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The three obesity societies, ESPCOP, ISPCOP and SOBA-UK  have joined forces and combined efforts to provide an International Federation of Obesity Anaesthesia groups, in order to further their commitment towards education and safety in anaesthesia and peri-operative care of the obese patient.

Talking with... their new elected Presidents about this unique collaboration under the OBESITY ANAESTHESIA heading.

"It is very early days, but would you like to give us an insight into  the future of ….a federation, an IFSO anaesthetic equivalent?”

“The future of an International Federation of Obesity Anaesthesia societies will need to start with mapping already existing initiatives and societies involved in perioperative care of the obese patients. In these days of limited means, there is a need to try and unite these initiatives in a broader forum. A worldwide forum for establishing practice guidelines with collective research, scientific and educational efforts. “


“The primary impetus behind the federation is to achieve critical mass. On our own, we have made small but significant steps in the right direction. Together we will be able to set the agenda for improving perioperative care of the severely obese.”

“The summative experience of these initial three societies is very powerful for our members and the future direction of our specialty learning. SOBA-UK is immensely proud to be a part of this federation. “
Luc de Baerdemaeker
ESPCOP President
Stephanie Jones
ISPCOP President
John Cousins
SOBA-UK Chairman

News From Around the World

What’s on now?

Join us!


IARS 2015 MEETING and International Science Symposium

March 21-24, 2015,HAWAII, Honolulu Aloha! Discover All the Obesity Anaesthesia Sessions!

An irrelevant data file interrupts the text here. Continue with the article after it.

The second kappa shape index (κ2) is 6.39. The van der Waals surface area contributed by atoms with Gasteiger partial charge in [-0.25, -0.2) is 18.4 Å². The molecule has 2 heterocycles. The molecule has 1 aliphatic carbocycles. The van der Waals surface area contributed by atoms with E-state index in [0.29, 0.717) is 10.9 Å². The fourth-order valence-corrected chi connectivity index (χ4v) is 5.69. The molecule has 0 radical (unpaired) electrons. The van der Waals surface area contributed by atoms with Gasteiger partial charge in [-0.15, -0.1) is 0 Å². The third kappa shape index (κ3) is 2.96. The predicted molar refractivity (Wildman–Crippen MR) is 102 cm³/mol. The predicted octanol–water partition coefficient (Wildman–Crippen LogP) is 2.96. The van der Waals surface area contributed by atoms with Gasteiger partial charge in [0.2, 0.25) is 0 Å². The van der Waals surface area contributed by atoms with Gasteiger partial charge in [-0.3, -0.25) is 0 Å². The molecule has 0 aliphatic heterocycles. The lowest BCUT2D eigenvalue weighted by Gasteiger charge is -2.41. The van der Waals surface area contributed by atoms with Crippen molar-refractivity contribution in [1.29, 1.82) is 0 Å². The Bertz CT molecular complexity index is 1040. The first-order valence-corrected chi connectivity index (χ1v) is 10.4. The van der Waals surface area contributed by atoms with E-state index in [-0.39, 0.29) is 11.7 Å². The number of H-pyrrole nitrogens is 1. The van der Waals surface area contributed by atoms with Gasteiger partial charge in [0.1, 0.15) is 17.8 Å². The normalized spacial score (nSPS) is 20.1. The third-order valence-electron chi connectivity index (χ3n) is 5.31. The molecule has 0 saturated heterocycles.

Anu Wadhwa, Cindy M. Ku, David Torres, John Mitchell
 Anu Wadhwa, Rainer Lenhardt.

SOBA-UK, ESPCOP and ISPCOP  organize  for the first time at 20th IFSO World Congress one day and a half of Obesity Anaesthesia:


 See the programme soon

Welcome message – Prof. dr. Luc de Baerdemaeker - President ESPCOP



In accordance with the bylaws of ESPCOP, elections of the officers to the board were held in 2014.
Elections were held prior to the annual scientific meeting in December 2014, which this year took place in Ghent, Belgium. In addition to the offices of President, Vice-president, Treasurer and Secretary, we introduced the position of IT officer/webmaster. 


Results of the election were:

President: Luc De Baerdemaeker (Belgium)
Vice president: Mike Margarson (UK) 
Secretary: Yigal Leykin (Italy)
Treasurer: Jan Mulier (Belgium)
IT officer/webmaster: Daniela Godoroja (Romania)

As the new president, I would like to thank the previous ESPCOP board for their efforts and contributions to get this society to the stage where we are today. 

Special words of thanks of course to our affiliate members from ISPCOP and SOBA in helping to keep the interest in perioperative care for the obese patient going.

Our previous president, Jan Mulier, deserves more than a simple thank you for his relentless input and effort to make this joint international project successful. 

At the same time, I would like to introduce and give a warm welcome to Mike Margarson and Daniela Godoroja as new ESPCOP board members.  

At the annual scientific meeting in Ghent, Prof Jan Mulier announced the financial report of ESPCOP, indicating that we have a positive balance sheet.  


Future plans and goals:

One of the challenges for this new board will be to keep the momentum going. 
So far, we have been successful in using the platform offered by ESA, ASA and other big international societies to organise sessions in international meetings with international speakers. 

The past few years, we have followed the early years of the ESA with Brussels/Belgium as our base, but like ESA we would like to spread out and try to organize our annual meeting in other European countries.  

There is a risk that we will see a plethora of societies and organisation involved or active in organizing obesity related initiatives. In these days of limited means, it might be a good idea to try and unite these initiatives in different continents in a federation for perioperative care for the obese patients.

ESPCOP, ISPCOP, SOBA, SASM,  ... all these societies have a lot in common. By joining forces we can share our interests and efforts and create a network for exchange of ideas and speakers, moving towards further shared meetings with other societies.